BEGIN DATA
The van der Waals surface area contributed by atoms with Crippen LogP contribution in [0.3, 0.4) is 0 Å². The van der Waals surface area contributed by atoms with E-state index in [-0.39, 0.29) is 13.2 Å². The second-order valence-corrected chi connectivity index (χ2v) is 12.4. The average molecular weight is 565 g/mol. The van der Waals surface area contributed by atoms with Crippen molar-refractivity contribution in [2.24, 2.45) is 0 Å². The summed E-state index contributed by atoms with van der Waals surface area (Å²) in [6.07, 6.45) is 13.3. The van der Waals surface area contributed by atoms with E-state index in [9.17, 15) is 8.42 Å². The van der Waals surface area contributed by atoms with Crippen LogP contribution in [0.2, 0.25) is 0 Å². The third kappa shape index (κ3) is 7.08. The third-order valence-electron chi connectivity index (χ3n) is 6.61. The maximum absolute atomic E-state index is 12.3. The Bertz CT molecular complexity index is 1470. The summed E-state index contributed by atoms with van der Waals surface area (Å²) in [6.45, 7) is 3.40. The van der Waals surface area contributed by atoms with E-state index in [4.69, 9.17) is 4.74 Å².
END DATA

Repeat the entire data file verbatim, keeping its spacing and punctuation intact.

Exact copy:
The van der Waals surface area contributed by atoms with Crippen LogP contribution in [0.3, 0.4) is 0 Å². The van der Waals surface area contributed by atoms with E-state index in [-0.39, 0.29) is 13.2 Å². The second-order valence-corrected chi connectivity index (χ2v) is 12.4. The average molecular weight is 565 g/mol. The van der Waals surface area contributed by atoms with Crippen molar-refractivity contribution in [2.24, 2.45) is 0 Å². The summed E-state index contributed by atoms with van der Waals surface area (Å²) in [6.07, 6.45) is 13.3. The van der Waals surface area contributed by atoms with E-state index in [9.17, 15) is 8.42 Å². The van der Waals surface area contributed by atoms with Crippen LogP contribution in [0.2, 0.25) is 0 Å². The third kappa shape index (κ3) is 7.08. The third-order valence-electron chi connectivity index (χ3n) is 6.61. The maximum absolute atomic E-state index is 12.3. The Bertz CT molecular complexity index is 1470. The summed E-state index contributed by atoms with van der Waals surface area (Å²) in [6.45, 7) is 3.40. The van der Waals surface area contributed by atoms with E-state index in [4.69, 9.17) is 4.74 Å².